Boston saga proves law trumps academic works
The PSNI's seizure of the Dolours Price interview tapes represents the triumph of international treaties over pork barrel politics, writes Jim Dee
When PSNI officers flew to Boston to take possession of Boston College's long-sought Dolours Price interviews, they not only laid down a key marker regarding unsolved Troubles killings; they also highlighted how much Washington's cherished peace process role has changed.
On the face of it, Northern Ireland and the island of Ireland as a whole remains very much on Washington's radar. Barack Obama's recent visit – making him the third sitting US president in a row to drop in on the province – underscored that.
And Washington's bureaucracy – of a size and scope that is, arguably, unparalleled on the planet – has the staff and the capacity to juggle many balls at once, including any Irish peace process hiccups that may occur.
Past presidential appointments of special envoys, like George Mitchell, Jim Lyons, Richard Haass, Mitchel Reiss and Declan Kelly, proved that Washington is willing to throw its weight behind the peace process when needed.
And maintaining the attentions of members of Congress, such as Richard Neal of Massachusetts or New York's Joe Crowley, still matters when Stormont ministers drop by the US capital seeking a hand in attracting inward investment.
Turn on National Public Radio's flagship nightly business programme, Marketplace, and you'll regularly hear a plug for Northern Ireland as a prime place to invest.
But the announcement in April that the Supreme Court had turned down a request to hear an appeal by Ed Moloney and Anthony McIntyre against the surrendering of the Price interviews underscored another – perhaps more important – reality.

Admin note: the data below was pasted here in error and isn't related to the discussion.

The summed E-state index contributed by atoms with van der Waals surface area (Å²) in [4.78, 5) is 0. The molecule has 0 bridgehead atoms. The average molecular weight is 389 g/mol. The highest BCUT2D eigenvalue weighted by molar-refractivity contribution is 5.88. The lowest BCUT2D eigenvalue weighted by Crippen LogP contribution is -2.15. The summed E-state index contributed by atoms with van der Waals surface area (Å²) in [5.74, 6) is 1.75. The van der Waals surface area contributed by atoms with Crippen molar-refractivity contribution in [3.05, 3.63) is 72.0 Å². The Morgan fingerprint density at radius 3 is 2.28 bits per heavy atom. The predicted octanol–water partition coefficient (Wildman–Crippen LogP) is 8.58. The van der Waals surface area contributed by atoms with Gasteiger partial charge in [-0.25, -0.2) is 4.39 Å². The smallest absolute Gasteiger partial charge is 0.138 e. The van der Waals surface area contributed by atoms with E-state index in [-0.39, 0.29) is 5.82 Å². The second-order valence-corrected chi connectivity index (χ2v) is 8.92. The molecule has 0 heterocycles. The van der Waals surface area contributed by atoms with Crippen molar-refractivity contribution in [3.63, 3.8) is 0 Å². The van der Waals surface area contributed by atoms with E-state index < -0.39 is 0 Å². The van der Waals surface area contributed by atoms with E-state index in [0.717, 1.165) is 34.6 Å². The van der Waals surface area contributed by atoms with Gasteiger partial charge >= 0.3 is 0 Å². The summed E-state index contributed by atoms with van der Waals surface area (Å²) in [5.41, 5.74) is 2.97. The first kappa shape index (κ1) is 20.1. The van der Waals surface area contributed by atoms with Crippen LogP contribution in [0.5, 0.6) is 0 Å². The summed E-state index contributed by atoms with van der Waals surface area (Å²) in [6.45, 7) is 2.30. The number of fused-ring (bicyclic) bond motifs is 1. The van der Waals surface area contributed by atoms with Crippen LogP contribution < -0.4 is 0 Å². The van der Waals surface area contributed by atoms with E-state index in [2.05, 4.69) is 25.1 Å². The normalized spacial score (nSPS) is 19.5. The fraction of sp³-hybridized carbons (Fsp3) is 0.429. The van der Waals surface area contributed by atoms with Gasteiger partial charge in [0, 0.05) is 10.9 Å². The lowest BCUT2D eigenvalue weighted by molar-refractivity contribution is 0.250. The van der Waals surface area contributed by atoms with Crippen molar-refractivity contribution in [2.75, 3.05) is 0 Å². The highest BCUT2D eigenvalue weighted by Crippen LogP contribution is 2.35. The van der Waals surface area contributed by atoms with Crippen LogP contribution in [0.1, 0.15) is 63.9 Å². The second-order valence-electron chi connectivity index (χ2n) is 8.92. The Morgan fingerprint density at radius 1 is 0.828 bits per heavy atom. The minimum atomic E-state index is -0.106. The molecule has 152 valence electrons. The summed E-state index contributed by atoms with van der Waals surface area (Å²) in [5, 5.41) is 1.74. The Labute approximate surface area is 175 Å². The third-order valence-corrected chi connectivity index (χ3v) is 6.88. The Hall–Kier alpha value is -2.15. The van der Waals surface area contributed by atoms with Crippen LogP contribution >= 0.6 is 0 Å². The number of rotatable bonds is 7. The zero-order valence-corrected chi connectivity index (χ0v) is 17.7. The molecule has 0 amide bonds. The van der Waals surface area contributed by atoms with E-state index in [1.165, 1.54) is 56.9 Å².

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The Supreme Court, like the US Justice Department and the State Department, are first and foremost legal animals.
And, in their eyes, clearly the obligations of the US-UK Mutual Legal Assistance Treaty (US-UK MLAT), the vehicle the PSNI used to pursue the Price tapes, trumped any considerations, however noble and worthwhile, regarding academic freedom and the value of oral histories. As for Boston College's Belfast Project oral history scheme, the PSNI has now succeeded in prying it open and its secrets may be sought again, now that a precedent has been set.
It is true that the June appeals court ruling in Boston College's own attempt to block broader access to the archive did reduce the number of interviews to be surrendered.
The court ordered only McConville-related material must be handed over. The US-UK MLAT has proven a formidable tool, indeed. There is no indication that the PSNI will request further material from the Boston College archive relating to specifics unsolved cases.
But the Price interviews saga has very clearly been a victory for the PSNI. And it wouldn't take much of an imagination stretch to envision future subpoenas being served to the college as part of PSNI probes into other unsolved killings.
Meanwhile, hopes that Secretary of State John Kerry might ride to the rescue have all but faded.
While a Massachusetts senator, he wrote to his State Department predecessor, Hillary Clinton, urging her to use here powers of persuasion to get Britain to drop its quest for the Price interviews.
But now that he's at State's helm, Kerry – a Boston College alumnus, like most US secretaries of state – has found that he has a pretty full slate of pressing crises that make issues like the Boston College tape saga pale in comparison.
The fallout from the Edward Snowden scandal, escalating violence in Egypt and Syria and Kerry's own efforts to revive Middle East peace talks will, no doubt, keep him amply occupied in the weeks and months ahead.
However, all is not lost. Politics is the art of navigating flux and motion. And with speculation rife that Ireland-smitten Hillary Clinton may mount another run for the White House in 2016, Northern Ireland's star at the highest level of US politics may yet again rise.